Drug Delivery and Medical Devices Publications
Dexamethasone-Eluting Contact Lens for the Prevention of Postphotorefractive Keratectomy Scar in a New Zealand White Rabbit Model. Cornea 2021;40(9):1175-1180.Abstract.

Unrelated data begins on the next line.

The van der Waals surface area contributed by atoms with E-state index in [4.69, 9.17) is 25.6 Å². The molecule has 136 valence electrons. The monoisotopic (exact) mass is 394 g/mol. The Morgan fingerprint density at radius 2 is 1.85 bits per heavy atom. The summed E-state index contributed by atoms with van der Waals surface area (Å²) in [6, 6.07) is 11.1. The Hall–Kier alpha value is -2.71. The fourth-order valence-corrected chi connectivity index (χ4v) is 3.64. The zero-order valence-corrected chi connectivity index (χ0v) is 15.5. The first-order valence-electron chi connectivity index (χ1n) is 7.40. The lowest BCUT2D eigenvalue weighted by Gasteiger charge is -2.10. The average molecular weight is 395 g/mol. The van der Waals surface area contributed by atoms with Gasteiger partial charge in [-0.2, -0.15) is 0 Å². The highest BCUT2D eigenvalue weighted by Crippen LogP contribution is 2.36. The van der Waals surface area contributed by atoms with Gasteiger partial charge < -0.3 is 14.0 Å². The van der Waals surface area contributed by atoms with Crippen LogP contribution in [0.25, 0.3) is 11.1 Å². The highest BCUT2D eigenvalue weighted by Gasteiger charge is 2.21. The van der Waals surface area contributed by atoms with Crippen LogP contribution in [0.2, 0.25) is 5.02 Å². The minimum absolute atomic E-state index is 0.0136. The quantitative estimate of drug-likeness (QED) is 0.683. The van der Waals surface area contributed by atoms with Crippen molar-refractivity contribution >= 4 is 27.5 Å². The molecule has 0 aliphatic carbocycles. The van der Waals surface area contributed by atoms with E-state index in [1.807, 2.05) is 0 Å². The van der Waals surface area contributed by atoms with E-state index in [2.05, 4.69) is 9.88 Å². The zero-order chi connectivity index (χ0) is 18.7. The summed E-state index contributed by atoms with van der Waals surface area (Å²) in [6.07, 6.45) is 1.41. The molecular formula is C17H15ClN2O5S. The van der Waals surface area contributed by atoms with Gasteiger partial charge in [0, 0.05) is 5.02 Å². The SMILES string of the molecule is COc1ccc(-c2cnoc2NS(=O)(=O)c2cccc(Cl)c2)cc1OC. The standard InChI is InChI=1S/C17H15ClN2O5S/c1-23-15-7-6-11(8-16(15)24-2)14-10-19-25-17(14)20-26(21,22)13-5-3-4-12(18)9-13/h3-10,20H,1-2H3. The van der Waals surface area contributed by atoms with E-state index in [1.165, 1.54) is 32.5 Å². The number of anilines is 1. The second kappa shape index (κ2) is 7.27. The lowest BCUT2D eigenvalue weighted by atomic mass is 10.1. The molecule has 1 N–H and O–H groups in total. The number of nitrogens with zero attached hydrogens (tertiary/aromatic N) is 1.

PURPOSE: To evaluate the safety and efficacy of an experimental dexamethasone-eluting contact lens (DCL) for the prevention of postphotorefractive keratectomy (PRK) corneal haze in a New Zealand White (NZW) rabbit model. METHODS: Both eyes of 29 NZW rabbits underwent PRK. The rabbits were randomized to one of the 5 study arms for 4 weeks: tarsorrhaphy only, tarsorrhaphy and bandage contact lens (BCL) replaced weekly, tarsorrhaphy and BCL for 1 week plus topical 0.1% dexamethasone ophthalmic solution (drops) for 4 weeks, tarsorrhaphy and BCL replaced weekly plus topical dexamethasone for 4 weeks, and tarsorrhaphy and DCL changed weekly for 4 weeks. Each week for 4 consecutive weeks postoperatively, the tarsorrhaphies were opened, the eyes underwent evaluation and imaging, and the tarsorrhaphies were replaced. Contact lenses were cultured on removal. Central corneal haze was assessed weekly with corneal densitometry. After 4 weeks, the animals were killed, and the eyes were enucleated for histopathologic analysis. RESULTS: The tarsorrhaphy only group displayed more haze with a greater change in optical densitometry from pre-op compared with the other treatment groups. There was no difference between the DCL group and the groups receiving a BCL and dexamethasone drops in densitometry or histopathology. No NZW rabbits developed clinical signs of infection, and cultures from DCLs and BCLs grew similar organisms. CONCLUSIONS: In the post-PRK rabbit model, DCLs worn weekly for 4 weeks were safe and as effective at preventing corneal haze as 0.1% dexamethasone drops applied 4 times a day for 4 weeks.